"We have that 'next man up' philosophy around here," Manning said. "That's what you have to do in the NFL. Knowshon, Lance and Ronnie all have to step up. Everybody else has to step their game up, too, when you're missing one of your top players."
WHEN THE CHIEFS HAVE THE BALL: Quarterback Brady Quinn will be leading the offense in his first start since Week 8. The Broncos are familiar with Quinn after he spent the last two years as Denver's backup. Now that he's getting an opportunity to grab hold of a starting job, the players are expecting his best shot.
"It's a time for him to showcase his talents," safety Rahim Moore said. "He is a former first-round pick, so he can make plays. There's a reason why he's starting. Unquestionably, he's going to be juiced and going to want to go out and make some plays."
But priority number one for the Denver defense will be stopping the Chiefs rushing attack. Kansas City runs for an average of 145.4 yards per game, the fourth-best in the NFL, and running back Jamaal Charles is a rare talent takes a complete defensive performance to be contained.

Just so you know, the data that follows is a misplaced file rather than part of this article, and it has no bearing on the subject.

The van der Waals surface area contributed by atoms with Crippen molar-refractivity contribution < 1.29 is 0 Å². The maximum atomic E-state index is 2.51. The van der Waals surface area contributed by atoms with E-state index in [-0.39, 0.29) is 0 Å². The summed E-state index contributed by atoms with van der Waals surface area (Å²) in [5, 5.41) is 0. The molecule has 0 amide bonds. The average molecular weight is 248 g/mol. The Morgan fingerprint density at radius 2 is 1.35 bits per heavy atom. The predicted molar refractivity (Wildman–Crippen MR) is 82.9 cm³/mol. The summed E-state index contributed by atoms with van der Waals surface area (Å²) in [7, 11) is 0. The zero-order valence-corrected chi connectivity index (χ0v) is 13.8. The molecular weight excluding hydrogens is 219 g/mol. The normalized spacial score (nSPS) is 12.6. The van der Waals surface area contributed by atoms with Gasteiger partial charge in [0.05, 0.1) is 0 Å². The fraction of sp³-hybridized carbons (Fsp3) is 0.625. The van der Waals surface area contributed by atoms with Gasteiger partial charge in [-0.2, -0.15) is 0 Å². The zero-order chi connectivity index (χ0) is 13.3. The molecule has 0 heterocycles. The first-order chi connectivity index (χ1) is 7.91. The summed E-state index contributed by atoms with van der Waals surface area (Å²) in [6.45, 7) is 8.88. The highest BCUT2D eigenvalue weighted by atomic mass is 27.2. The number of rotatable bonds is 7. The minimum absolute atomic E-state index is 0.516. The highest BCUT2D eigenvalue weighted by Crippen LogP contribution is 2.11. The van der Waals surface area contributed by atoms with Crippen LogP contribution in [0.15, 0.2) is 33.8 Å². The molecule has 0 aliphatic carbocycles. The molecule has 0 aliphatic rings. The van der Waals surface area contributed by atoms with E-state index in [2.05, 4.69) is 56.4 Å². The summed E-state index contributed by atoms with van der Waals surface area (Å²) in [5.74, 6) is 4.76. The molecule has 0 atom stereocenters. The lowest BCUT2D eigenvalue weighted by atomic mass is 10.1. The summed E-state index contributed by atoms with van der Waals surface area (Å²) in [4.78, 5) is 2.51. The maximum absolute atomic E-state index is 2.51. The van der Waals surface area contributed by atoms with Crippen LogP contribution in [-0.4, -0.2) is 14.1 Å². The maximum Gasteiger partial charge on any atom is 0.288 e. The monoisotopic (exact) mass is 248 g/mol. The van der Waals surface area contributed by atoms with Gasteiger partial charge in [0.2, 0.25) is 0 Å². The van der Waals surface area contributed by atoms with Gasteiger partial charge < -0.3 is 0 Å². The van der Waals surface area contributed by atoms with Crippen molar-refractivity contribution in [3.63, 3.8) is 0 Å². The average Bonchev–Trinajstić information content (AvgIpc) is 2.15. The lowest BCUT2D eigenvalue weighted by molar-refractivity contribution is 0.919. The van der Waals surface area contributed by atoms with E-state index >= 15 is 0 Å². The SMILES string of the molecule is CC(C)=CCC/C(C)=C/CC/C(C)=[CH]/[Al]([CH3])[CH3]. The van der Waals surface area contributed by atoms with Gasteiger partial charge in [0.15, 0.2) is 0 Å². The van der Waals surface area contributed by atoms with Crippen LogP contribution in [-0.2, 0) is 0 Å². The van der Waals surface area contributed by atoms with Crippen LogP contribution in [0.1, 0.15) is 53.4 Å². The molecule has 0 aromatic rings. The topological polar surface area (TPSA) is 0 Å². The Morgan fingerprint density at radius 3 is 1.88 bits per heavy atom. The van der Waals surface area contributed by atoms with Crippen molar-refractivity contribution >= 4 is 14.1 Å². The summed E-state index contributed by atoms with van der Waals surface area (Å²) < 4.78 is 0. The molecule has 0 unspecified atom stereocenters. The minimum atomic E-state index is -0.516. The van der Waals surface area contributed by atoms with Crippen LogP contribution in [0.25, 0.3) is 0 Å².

"You have to stop their running game," Moore said. "They have a great back in Jamaal Charles who can do it all. They can run on you. They'll run on you all day."
While the numbers portray Kansas City as a team that is struggling offensively, ranking last in points per game and giveaways, the Broncos don't believe they tell the entire story. The Chiefs have been able to move the ball this year, gaining 343 yards a game. It's the turnovers that have been the club's Achilles heel. If the Chiefs protect the ball, they'll suddenly become a much more formidable opponent.
"The tape is different," defensive tackle Justin Bannan said. "I see them running on teams that have stout running defenses. I see them moving the ball up and down the field. I just think sometimes they're having a lot of unlucky turnovers and that's probably been the case of their season."
KEY TO THE GAME: Control the Crowd
Arrowhead Stadium is one of the most raucous football environments in the NFL. If the Chiefs gain some momentum, the home crowd will get fired up and can affect the game with its noise level.